August 13, 2008

John Ray detained in China

[video:youtube:bdG0tpmKgbw] John Ray, ITV’s China correspondent, was covering a Free Tibet protest in Beijing’s main Olympic zone when he was detained by police earlier today. He managed to use his telephone from the back of the police van before the line went dead, “I have been roughed up. They dragged me, pulled me and knocked […]

August 8, 2008

Beijing Press pack detained

The Huffington Post reports that a plane carrying the White House press pack to Beijing was detained for three hours due to “logistical problems” Delays on landing have happened before, but no one on the plane was able to recall one this long. The plane landed at 2:10 a.m. local time. Passengers finally were able […]

June 12, 2008

The China Guide for snappers

Photo District News Online talked to ten photographers who have photographed in mainland China and asks their advice on how best to work in this heavily censored country, “Sometimes the political situation is dominant (anti-NATO riots 1999, the annual party congress), and sometimes it fades. But during the Olympics you can be sure it will […]

June 11, 2008

Human rights and the Olympics

Reporters Without Borders urges the leaders of the Olympic Movement to consider the respect for human rights and freedom of expression in awarding future Olympic Games to avoid the controversy around the Beijing Olympics and torch procession, “Discussion of the criteria for assigning future Olympics must begin now if a new Beijing Games situation is […]

June 4, 2008

Open Tibet to journalists

Reporters without borders calls on China to extend the apparent openness following the recent earthquake in Sichuan province to reporters working in Tibet, “The government is allowing the foreign media a remarkable and unprecedented level of freedom in Sichuan,” Reporters Without Borders said. “It should be extended to the Tibetan regions which the international press […]

May 12, 2008

Twitter’s quicker debate over

The BBCs Rory Cellan-Jones wonders whether Twitter has come of age with the earthquake that struck Sichuan province in China this morning, Let’s see, as this story unfolds, whether this is the moment when Twitter comes of age as a platform which can bring faster coverage of a major news event than traditional media, while […]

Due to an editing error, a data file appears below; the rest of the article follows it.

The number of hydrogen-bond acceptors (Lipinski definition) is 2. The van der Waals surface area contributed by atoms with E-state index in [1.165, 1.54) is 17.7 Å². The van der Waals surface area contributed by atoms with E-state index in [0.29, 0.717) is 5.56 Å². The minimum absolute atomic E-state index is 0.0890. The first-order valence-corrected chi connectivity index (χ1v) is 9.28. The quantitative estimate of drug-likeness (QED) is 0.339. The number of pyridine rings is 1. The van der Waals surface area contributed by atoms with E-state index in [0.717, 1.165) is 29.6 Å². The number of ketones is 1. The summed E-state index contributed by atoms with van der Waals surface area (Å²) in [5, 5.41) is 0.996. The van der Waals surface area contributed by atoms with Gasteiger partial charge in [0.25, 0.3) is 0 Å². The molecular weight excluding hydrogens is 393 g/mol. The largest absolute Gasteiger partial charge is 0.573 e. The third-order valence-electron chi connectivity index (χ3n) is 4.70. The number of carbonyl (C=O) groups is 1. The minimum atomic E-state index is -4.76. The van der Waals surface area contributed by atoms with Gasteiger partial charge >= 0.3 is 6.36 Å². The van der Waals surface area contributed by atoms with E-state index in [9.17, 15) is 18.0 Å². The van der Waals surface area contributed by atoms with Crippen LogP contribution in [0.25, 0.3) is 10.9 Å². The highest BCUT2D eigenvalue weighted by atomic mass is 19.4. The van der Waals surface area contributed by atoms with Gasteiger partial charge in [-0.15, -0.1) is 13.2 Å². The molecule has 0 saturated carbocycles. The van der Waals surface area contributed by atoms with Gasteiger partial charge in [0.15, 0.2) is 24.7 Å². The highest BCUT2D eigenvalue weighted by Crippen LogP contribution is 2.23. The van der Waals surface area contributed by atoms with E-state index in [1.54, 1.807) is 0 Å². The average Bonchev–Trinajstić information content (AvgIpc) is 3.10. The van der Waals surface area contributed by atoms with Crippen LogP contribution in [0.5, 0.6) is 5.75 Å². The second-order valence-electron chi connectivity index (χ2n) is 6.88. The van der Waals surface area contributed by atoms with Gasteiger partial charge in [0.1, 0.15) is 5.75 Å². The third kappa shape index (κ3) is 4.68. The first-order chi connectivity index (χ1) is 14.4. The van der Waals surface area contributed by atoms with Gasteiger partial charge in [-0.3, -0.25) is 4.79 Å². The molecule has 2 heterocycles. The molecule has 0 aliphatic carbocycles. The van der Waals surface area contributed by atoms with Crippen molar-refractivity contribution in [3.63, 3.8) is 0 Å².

May 8, 2008

China’s dust bowl

China’s Dust Bowl – a photo essay of desertification in the provinces of northwestern China. Photographs by Benoit Aquin / Polaris for TIME. The above picture is described thus, “To accommodate refugees displaced by desertification, the authorities have constructed Hongsibao, a town in Ningxia Province that can house 200,000 people.” As you do…

April 30, 2008

Journalist death threats in China

The Foreign Correspondents Club of China released a statement today condemning online death threats received by at least ten foreign correspondents in China following a campaign on the web and in the state-run media following media coverage of protests in Tibet. Melinda Lui, President of the FCCC, talks about the threats in Newsweek Magazine today. […]

April 21, 2008

Does the West love to hate China?’

[video:brightcove:1509865726] With recent events in Tibet raising questions about international support for the Olympics, a recent panel debate at the Frontline club discusses the possibility of boycott. The panellists are Shirong Chen from the BBC World Service, Tom Porteous of Human Rights Watch, The Guardian’s Simon Tisdall and Liu Weimin from the Chinese Embassy. Isabel […]

April 15, 2008

The world’s worst road